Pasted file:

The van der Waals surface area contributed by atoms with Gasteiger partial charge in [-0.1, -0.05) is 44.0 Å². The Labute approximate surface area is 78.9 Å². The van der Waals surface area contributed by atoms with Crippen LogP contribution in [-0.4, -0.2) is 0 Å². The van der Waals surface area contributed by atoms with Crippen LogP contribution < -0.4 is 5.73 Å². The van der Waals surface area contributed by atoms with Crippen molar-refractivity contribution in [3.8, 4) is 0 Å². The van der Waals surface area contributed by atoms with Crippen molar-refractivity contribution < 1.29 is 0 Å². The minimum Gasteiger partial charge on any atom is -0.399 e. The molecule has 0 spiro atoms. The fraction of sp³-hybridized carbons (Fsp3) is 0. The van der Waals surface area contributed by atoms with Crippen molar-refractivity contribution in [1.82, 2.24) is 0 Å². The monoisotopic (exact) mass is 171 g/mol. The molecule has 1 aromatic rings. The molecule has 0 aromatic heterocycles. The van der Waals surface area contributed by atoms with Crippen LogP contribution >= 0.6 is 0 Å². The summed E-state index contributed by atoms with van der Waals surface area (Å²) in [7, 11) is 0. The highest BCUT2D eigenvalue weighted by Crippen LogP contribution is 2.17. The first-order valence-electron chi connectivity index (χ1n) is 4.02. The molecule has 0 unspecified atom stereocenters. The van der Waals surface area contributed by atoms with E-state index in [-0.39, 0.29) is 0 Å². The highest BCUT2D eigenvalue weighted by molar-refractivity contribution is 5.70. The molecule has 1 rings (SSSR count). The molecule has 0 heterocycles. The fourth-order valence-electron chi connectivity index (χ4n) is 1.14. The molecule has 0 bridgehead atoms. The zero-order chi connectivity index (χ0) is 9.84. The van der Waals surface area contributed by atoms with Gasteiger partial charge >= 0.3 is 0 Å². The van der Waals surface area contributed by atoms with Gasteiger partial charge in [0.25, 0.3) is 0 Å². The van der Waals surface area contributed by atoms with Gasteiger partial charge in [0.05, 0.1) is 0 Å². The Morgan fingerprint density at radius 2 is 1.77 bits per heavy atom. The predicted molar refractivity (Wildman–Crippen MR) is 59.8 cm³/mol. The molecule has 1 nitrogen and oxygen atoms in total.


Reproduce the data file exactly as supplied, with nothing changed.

The van der Waals surface area contributed by atoms with Gasteiger partial charge in [-0.1, -0.05) is 44.0 Å². The Labute approximate surface area is 78.9 Å². The van der Waals surface area contributed by atoms with Crippen LogP contribution in [-0.4, -0.2) is 0 Å². The van der Waals surface area contributed by atoms with Crippen LogP contribution < -0.4 is 5.73 Å². The van der Waals surface area contributed by atoms with Crippen molar-refractivity contribution in [3.8, 4) is 0 Å². The van der Waals surface area contributed by atoms with Crippen molar-refractivity contribution < 1.29 is 0 Å². The minimum Gasteiger partial charge on any atom is -0.399 e. The molecule has 0 spiro atoms. The fraction of sp³-hybridized carbons (Fsp3) is 0. The van der Waals surface area contributed by atoms with Crippen molar-refractivity contribution in [1.82, 2.24) is 0 Å². The monoisotopic (exact) mass is 171 g/mol. The molecule has 1 aromatic rings. The molecule has 0 aromatic heterocycles. The van der Waals surface area contributed by atoms with Crippen LogP contribution >= 0.6 is 0 Å². The summed E-state index contributed by atoms with van der Waals surface area (Å²) in [7, 11) is 0. The highest BCUT2D eigenvalue weighted by Crippen LogP contribution is 2.17. The first-order valence-electron chi connectivity index (χ1n) is 4.02. The molecule has 0 unspecified atom stereocenters. The van der Waals surface area contributed by atoms with E-state index in [-0.39, 0.29) is 0 Å². The highest BCUT2D eigenvalue weighted by molar-refractivity contribution is 5.70. The molecule has 1 rings (SSSR count). The molecule has 0 heterocycles. The fourth-order valence-electron chi connectivity index (χ4n) is 1.14. The molecule has 0 bridgehead atoms. The zero-order chi connectivity index (χ0) is 9.84. The van der Waals surface area contributed by atoms with Gasteiger partial charge >= 0.3 is 0 Å². The van der Waals surface area contributed by atoms with Gasteiger partial charge in [0.25, 0.3) is 0 Å². The van der Waals surface area contributed by atoms with Gasteiger partial charge in [0.05, 0.1) is 0 Å². The Morgan fingerprint density at radius 2 is 1.77 bits per heavy atom. The predicted molar refractivity (Wildman–Crippen MR) is 59.8 cm³/mol. The molecule has 1 nitrogen and oxygen atoms in total.